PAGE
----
Just a quarter of Americans think the White House is fully cooperating in the federal investigation of the leak of a CIA operative's identity, a number that's declined sharply since the investigation began. And three-quarters say that if presidential adviser Karl Rove was responsible for leaking classified information, it should cost him his job.
I just keep picturing Josh Lyman from The West Wing doing something this egregious and trying to get away with it. Would President Bartlett stand for that? I don't f'n think so.

Have a few minutes? Read Dude, Where's My Country (Michael Moore) , Worse than Watergate (John W. Dean), or Had Enough? (James Carville). Eye opening stuff, y'all.

Okay, I'm done ranting...for now...

Harry Potter and the Half-Blood Prince by J.K. Rowling

I don't want to spoil anything for folks still reading, or getting ready to read, the sixth installment in the series, so I'll keep this brief.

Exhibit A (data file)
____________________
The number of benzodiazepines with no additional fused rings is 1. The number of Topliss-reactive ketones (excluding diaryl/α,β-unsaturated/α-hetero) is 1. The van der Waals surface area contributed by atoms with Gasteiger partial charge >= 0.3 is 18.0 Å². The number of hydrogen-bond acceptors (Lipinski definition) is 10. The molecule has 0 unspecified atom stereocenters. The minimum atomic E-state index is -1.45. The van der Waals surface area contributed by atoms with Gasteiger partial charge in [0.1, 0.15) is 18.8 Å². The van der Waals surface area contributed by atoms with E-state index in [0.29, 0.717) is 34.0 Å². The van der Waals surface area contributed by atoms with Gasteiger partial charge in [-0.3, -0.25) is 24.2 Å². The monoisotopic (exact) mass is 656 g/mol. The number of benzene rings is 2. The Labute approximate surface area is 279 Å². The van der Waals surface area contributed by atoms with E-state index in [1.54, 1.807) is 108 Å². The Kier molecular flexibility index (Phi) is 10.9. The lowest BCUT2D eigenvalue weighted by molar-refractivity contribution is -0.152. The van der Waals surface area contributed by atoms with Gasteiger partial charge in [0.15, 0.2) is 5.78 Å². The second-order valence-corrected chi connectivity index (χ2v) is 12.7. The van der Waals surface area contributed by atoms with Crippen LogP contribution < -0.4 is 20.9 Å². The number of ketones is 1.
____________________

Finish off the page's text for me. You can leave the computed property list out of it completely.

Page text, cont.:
It's darker. It's more hormonal. It's ending is hard to read. It's left everything up to the seventh book, and the wait is

Another great, great read....

Hard Eight by Janet Evanovich

This is definitely one of my favorites in the Stephanie Plum series so far! More Morelli, more Ranger, more murder and mayhem. If you haven't read this series, DO IT!

I once again listened to the audio version, narrated by C.J. Critt. I've found I can't even *read* this series anymore, because Critt's narration is so fantastic...

The Pilot's Wife by Anita Shreve

This is our library discussion book this month, and I've not read it before, though I've read other Shreve books (Sea Glass and Light on Snow).

I flew through this book in a day...not only is is well written and engaging, but it's sort of a cross of literary fiction and fast paced suspense. Kathryn knows that a pilot's wife should always expect the "knock on the door in the middle of the night", but when she receives it, she has no idea what lays in store for her family, her memory of her husband, or herself.